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Disorders of reading and writing 

Disorders of reading and writing
Disorders of reading and writing

Alexander P. Leff

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date: 28 November 2021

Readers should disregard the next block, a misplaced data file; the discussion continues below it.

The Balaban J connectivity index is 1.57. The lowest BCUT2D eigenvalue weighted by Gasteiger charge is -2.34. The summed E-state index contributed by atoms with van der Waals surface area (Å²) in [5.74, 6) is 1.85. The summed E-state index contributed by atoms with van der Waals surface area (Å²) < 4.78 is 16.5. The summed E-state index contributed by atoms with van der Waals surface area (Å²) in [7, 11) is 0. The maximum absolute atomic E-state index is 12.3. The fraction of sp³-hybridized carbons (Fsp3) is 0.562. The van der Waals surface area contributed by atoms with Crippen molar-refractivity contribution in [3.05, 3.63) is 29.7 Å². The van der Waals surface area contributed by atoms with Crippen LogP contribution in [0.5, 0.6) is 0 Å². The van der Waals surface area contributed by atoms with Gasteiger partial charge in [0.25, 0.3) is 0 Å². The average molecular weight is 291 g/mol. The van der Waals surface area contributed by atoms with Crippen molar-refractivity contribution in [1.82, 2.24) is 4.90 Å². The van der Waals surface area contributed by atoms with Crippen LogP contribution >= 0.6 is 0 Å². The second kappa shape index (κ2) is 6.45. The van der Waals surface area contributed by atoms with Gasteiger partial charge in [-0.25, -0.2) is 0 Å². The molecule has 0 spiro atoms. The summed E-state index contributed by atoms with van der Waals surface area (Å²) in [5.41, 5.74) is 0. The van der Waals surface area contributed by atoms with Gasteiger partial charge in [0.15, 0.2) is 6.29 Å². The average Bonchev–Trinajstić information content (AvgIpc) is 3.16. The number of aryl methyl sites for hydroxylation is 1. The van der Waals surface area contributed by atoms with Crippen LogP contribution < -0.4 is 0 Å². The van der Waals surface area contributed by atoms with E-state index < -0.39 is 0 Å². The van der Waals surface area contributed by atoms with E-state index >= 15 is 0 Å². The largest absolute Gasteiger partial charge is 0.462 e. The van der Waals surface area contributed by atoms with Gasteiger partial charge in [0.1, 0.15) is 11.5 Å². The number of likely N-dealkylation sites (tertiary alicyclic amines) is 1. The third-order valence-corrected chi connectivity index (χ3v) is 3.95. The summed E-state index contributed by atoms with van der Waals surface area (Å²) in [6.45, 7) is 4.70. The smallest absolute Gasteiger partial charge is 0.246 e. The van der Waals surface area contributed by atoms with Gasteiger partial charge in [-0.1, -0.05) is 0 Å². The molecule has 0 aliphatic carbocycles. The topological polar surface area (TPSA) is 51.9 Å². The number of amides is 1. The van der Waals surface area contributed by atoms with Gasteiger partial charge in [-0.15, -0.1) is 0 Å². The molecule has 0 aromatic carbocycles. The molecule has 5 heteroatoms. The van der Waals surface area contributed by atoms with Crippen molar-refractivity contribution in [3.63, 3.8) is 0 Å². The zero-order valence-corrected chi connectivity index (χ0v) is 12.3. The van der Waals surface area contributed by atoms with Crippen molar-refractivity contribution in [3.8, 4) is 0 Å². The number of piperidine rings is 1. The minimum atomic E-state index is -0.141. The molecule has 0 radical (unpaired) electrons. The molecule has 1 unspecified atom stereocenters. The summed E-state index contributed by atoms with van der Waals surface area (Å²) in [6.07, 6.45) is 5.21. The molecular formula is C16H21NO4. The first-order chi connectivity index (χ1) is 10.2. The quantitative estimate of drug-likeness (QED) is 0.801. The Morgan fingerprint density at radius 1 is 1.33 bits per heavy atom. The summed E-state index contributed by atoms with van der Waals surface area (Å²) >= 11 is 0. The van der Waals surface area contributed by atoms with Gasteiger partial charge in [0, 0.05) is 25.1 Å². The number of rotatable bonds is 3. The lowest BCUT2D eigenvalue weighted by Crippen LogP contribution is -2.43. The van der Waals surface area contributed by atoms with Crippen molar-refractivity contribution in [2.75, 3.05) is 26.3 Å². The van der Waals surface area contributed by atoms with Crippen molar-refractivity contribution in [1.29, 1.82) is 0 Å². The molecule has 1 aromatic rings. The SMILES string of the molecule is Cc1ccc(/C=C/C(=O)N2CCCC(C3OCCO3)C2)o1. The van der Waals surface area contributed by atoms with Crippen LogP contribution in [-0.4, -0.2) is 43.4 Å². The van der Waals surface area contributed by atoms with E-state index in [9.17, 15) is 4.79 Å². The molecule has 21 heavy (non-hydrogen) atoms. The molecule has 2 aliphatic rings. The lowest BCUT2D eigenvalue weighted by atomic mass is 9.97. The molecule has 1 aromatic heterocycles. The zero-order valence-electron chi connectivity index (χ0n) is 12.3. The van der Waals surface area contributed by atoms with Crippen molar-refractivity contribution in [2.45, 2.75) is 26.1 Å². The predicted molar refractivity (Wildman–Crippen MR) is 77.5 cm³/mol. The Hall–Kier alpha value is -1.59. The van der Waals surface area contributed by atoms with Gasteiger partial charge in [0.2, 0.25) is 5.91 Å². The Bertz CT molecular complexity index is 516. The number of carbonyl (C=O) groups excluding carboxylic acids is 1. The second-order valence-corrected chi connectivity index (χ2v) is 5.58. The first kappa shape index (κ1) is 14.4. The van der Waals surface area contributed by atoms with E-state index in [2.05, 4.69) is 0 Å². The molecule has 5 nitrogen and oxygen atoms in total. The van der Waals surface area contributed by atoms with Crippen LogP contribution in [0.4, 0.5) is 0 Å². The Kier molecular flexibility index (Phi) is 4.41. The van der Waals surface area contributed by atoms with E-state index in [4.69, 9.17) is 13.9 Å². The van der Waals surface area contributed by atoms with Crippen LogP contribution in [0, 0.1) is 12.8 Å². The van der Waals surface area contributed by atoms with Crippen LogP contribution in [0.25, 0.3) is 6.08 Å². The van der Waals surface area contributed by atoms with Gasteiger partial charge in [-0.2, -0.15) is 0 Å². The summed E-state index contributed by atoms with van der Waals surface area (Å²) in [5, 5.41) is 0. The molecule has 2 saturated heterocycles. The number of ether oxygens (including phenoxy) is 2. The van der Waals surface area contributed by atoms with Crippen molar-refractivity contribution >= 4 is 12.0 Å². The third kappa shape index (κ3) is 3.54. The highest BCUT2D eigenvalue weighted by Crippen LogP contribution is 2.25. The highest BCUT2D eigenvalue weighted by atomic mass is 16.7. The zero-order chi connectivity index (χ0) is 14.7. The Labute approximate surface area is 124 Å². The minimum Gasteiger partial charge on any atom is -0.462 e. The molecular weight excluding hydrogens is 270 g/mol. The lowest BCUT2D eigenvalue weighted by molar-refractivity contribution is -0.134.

Acquired disorders of reading (alexia) and writing (agraphia) occur most commonly as part of a generalized language disorder (aphasia), where speaking and auditory comprehension are affected; however, they may also be encountered in isolation. In the former case, shared linguistic processing is damaged so these disorders are termed ‘central’. By contrast, isolated forms of alexia or agraphia are considered ‘peripheral’. Isolated agraphia is very rare, but almost all neurologists and stroke physicians will encounter peripheral alexia as the commonest form, hemianopic alexia, will affect the majority of patients presenting with a right-sided homonymous hemianopia. This chapter deals with the classification and clinical features of all the major forms of alexia and agraphia. The differential breakdown of reading or writing can be a helpful diagnostic clue, especially in patients presenting with progressive cognitive impairments. Therapy options are also discussed.

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